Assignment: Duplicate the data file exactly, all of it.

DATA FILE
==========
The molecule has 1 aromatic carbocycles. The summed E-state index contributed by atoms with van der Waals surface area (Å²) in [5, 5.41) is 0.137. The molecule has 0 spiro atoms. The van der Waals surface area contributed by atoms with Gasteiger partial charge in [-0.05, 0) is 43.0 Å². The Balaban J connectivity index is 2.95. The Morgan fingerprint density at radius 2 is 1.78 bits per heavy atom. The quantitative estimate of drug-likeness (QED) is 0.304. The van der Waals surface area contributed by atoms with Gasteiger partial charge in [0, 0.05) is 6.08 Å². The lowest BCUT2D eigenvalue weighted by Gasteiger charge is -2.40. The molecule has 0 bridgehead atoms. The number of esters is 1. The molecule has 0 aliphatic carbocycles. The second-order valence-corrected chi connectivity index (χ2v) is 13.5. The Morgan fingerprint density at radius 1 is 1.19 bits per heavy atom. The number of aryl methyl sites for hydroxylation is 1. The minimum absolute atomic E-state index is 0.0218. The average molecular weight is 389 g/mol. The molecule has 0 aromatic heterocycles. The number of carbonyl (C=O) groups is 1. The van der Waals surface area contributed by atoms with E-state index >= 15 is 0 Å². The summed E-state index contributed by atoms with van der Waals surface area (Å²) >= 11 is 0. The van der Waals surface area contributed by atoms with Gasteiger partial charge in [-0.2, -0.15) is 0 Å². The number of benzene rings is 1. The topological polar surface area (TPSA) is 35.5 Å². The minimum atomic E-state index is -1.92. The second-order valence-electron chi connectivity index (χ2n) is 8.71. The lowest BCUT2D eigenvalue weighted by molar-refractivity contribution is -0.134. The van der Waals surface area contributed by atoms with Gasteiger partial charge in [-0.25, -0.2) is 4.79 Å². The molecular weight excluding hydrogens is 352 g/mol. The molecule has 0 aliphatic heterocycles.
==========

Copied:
The molecule has 1 aromatic carbocycles. The summed E-state index contributed by atoms with van der Waals surface area (Å²) in [5, 5.41) is 0.137. The molecule has 0 spiro atoms. The van der Waals surface area contributed by atoms with Gasteiger partial charge in [-0.05, 0) is 43.0 Å². The Balaban J connectivity index is 2.95. The Morgan fingerprint density at radius 2 is 1.78 bits per heavy atom. The quantitative estimate of drug-likeness (QED) is 0.304. The van der Waals surface area contributed by atoms with Gasteiger partial charge in [0, 0.05) is 6.08 Å². The lowest BCUT2D eigenvalue weighted by Gasteiger charge is -2.40. The molecule has 0 bridgehead atoms. The number of esters is 1. The molecule has 0 aliphatic carbocycles. The second-order valence-corrected chi connectivity index (χ2v) is 13.5. The Morgan fingerprint density at radius 1 is 1.19 bits per heavy atom. The number of aryl methyl sites for hydroxylation is 1. The minimum absolute atomic E-state index is 0.0218. The average molecular weight is 389 g/mol. The molecule has 0 aromatic heterocycles. The number of carbonyl (C=O) groups is 1. The van der Waals surface area contributed by atoms with E-state index >= 15 is 0 Å². The summed E-state index contributed by atoms with van der Waals surface area (Å²) >= 11 is 0. The van der Waals surface area contributed by atoms with Gasteiger partial charge in [-0.2, -0.15) is 0 Å². The number of benzene rings is 1. The topological polar surface area (TPSA) is 35.5 Å². The minimum atomic E-state index is -1.92. The second-order valence-electron chi connectivity index (χ2n) is 8.71. The lowest BCUT2D eigenvalue weighted by molar-refractivity contribution is -0.134. The van der Waals surface area contributed by atoms with Gasteiger partial charge in [-0.25, -0.2) is 4.79 Å². The molecular weight excluding hydrogens is 352 g/mol. The molecule has 0 aliphatic heterocycles.